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Disney’s dRig

December 16, 2012

Charles

I really like Disney’s approach to rigging – with their latests paper instead of building modular units such as ‘arm’ or ‘hand’, they’ve instead devised a method to make the coding itself humanely readable and easy to understand.

Variables & Operators

I’ve been thinking about this myself and essentially it breaks down into two things 1) you need to be able to assign variables and 2) pass operators.

If we take a simple class based function:

create.box(length=1.0, height=1.0, width=1.0)

We have have some base fields – the class, its method, and some arguments passed as assigned types. So what does a field need if it was humanly readable?

  1. Firstly it would need a value for the fields name.
  2. It would need to know if it can pass multiple values.
  3. It would need to know if it passes values or fields.
  4. It would need some sort of rule on its syntax and definition.

So for the above method we’d have something like this:

CLS create DEF box ARG  3 FLOAT length 1.0 FLOAT height 1.0 FLOAT length 1.0

So pretty straight forward – each of these CLS, DEF etc is a field type, with its own rules that govern what the next input should be. An example with a list field could be as follows:

LIST none 2 FLOAT none 1.0 VECTOR none [1,0,1]

So this is a list field type, which has no assignment (thats why its none), has 2 for the next input because it allows for multiple inputs. The reason why the next input is FLOAT is because crucially, fields need be able to pass other fields as input. So the code would compile to something like this:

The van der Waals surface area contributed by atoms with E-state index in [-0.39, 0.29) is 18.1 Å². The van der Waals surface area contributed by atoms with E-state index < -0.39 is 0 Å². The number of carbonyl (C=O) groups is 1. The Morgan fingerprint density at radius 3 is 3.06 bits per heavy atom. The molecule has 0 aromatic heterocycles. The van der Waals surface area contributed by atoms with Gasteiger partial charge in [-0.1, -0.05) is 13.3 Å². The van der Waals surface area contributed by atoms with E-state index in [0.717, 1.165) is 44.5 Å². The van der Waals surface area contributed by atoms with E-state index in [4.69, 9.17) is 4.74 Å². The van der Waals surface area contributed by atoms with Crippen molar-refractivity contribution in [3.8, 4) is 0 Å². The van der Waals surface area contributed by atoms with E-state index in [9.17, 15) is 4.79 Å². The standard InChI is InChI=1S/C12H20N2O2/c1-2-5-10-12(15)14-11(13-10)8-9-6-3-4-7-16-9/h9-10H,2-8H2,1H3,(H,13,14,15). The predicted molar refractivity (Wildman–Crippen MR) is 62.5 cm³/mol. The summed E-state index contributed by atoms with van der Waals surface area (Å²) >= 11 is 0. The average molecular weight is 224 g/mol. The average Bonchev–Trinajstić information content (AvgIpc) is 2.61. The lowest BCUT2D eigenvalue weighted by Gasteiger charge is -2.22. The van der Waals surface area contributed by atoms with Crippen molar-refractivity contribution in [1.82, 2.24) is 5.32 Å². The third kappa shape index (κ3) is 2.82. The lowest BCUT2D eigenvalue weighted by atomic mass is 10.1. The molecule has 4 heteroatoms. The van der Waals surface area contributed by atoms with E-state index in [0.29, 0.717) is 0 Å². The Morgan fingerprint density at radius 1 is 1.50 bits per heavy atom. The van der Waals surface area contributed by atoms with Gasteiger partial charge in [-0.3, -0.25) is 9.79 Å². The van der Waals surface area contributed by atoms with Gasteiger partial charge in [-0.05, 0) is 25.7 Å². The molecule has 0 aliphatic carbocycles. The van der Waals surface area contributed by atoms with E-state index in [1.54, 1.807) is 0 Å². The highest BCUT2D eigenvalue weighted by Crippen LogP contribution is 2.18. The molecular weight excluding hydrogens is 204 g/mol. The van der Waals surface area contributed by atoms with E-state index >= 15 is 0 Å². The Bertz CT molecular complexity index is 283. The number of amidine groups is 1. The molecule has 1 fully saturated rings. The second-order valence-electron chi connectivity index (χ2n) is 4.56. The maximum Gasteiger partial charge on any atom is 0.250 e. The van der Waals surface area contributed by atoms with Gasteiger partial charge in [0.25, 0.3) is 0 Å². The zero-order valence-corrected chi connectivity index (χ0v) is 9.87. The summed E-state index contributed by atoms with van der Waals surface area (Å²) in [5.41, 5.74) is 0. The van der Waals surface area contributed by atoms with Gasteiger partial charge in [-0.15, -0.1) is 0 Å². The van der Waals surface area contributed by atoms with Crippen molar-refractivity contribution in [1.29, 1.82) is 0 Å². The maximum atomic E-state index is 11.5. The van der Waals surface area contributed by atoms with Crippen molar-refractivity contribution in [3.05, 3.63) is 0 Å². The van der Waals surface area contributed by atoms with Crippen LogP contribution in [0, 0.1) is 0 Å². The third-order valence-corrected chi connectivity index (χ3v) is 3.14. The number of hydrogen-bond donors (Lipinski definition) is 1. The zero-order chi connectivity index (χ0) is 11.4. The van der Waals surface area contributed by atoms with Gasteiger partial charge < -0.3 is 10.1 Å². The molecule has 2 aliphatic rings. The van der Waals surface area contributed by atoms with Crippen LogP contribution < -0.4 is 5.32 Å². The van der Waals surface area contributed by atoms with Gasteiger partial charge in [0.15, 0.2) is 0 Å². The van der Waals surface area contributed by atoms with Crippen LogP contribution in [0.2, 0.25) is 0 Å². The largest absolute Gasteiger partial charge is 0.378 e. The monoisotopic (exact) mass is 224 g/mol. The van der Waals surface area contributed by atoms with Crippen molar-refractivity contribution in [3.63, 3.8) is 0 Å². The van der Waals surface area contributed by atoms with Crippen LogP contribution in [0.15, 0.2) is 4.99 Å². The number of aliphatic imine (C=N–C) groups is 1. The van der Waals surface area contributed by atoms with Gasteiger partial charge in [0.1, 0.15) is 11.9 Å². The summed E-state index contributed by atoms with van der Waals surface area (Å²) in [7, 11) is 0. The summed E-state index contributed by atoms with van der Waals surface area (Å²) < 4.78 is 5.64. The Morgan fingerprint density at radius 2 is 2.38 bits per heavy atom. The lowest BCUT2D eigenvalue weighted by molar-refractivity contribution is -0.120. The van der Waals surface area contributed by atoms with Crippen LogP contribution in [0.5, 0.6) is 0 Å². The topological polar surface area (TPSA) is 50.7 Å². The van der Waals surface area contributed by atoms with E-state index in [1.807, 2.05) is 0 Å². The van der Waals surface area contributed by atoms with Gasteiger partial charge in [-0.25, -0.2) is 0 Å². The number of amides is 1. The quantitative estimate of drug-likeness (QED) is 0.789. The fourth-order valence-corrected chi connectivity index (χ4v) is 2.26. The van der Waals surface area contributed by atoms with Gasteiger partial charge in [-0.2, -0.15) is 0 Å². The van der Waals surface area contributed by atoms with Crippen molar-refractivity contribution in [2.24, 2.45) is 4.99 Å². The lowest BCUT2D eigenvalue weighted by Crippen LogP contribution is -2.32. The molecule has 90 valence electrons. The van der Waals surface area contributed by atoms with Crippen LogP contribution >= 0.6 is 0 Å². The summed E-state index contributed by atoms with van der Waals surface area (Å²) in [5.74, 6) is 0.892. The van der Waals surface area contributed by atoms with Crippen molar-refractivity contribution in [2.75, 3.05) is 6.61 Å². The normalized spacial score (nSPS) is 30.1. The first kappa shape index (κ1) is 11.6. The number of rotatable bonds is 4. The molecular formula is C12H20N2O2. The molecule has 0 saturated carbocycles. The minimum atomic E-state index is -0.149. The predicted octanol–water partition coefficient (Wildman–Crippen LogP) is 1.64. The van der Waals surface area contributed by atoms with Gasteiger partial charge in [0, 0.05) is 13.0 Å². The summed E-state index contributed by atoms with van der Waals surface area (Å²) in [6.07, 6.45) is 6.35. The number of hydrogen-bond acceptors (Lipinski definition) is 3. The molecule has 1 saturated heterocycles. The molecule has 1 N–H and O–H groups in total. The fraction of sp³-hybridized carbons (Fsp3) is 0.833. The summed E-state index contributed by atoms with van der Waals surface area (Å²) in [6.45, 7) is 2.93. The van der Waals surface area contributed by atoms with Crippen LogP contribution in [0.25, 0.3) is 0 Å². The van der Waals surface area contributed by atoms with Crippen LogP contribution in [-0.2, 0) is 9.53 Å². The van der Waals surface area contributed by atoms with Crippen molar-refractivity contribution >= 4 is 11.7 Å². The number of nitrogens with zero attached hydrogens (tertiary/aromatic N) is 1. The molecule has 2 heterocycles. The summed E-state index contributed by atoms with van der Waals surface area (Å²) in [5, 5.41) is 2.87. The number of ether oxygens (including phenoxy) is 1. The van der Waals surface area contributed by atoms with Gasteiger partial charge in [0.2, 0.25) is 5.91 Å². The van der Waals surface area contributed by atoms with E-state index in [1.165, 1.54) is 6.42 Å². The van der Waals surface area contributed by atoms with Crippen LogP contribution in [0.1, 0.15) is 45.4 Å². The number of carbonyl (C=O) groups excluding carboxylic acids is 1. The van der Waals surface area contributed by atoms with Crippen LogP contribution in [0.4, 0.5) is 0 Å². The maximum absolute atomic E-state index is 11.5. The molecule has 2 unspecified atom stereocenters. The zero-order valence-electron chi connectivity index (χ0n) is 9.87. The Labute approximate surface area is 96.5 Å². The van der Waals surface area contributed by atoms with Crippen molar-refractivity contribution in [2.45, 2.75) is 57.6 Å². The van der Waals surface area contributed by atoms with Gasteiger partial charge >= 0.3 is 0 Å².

#(1.0, [1,0,1])

The ‘#()’, is a syntax definition for the field, along with the ‘,’ – values/fields passed to a field could and probably should have a syntax definition too.

With something like this we could code a framework pretty easily, and because these are just one lines they are pretty easily modded. Here’s an example of say an ik chain:

CLS ik_chain create METHOD none chain ARGS none 3  VECTOR none [0,0,0] VECTOR none [10, 0, 10] VECTOR none [0,0,20]

This would evaluate to something like this:

ik_chain=create.chain([0,0,0], [10,0,10], [0,0,20])

What i don’t like about this is assignment is using none when its not really  needed – which i dont like. Crucially i think the string you’d pass should only have what you need. E.g.

CLS ik_chain METHOD chain ARGS 3 VECTOR [0,0,0] VECTOR [10,0,10] VECTOR [0,0,20]

And even the field types themselves could go possibly?

ik_chain create chain 3 [0,0,0] [10,0,10] [0,0,20]

But now we have a problem – by stripping field types etc.. we start to lean towards a structured string. 3 for example can’t be placed anywhere – in fact what does it mean without some association?

So defining fields allows for customization, but we have to be careful to only give enough information for the data to be compiled. My hiccup is that anything can be assigned e.g.

var=1.0

So do we type ‘FLOAT var 1.0’ for it to be assigned and ‘FLOAT none 1.0’ –  for it not to be? It’s seems the none is just extraneous info we don’t really need. Could value that gets passed to the rule allow for assignment? e.g.

FLOAT ‘var=1.0’ – we’d have to split this string based on the ‘=’ and then pass the second half to the rule.

CLS ‘ik_chain=create’ METHOD ‘chain’ ARGS 3 [0,0,0] [10,0,10] [0,0,20]

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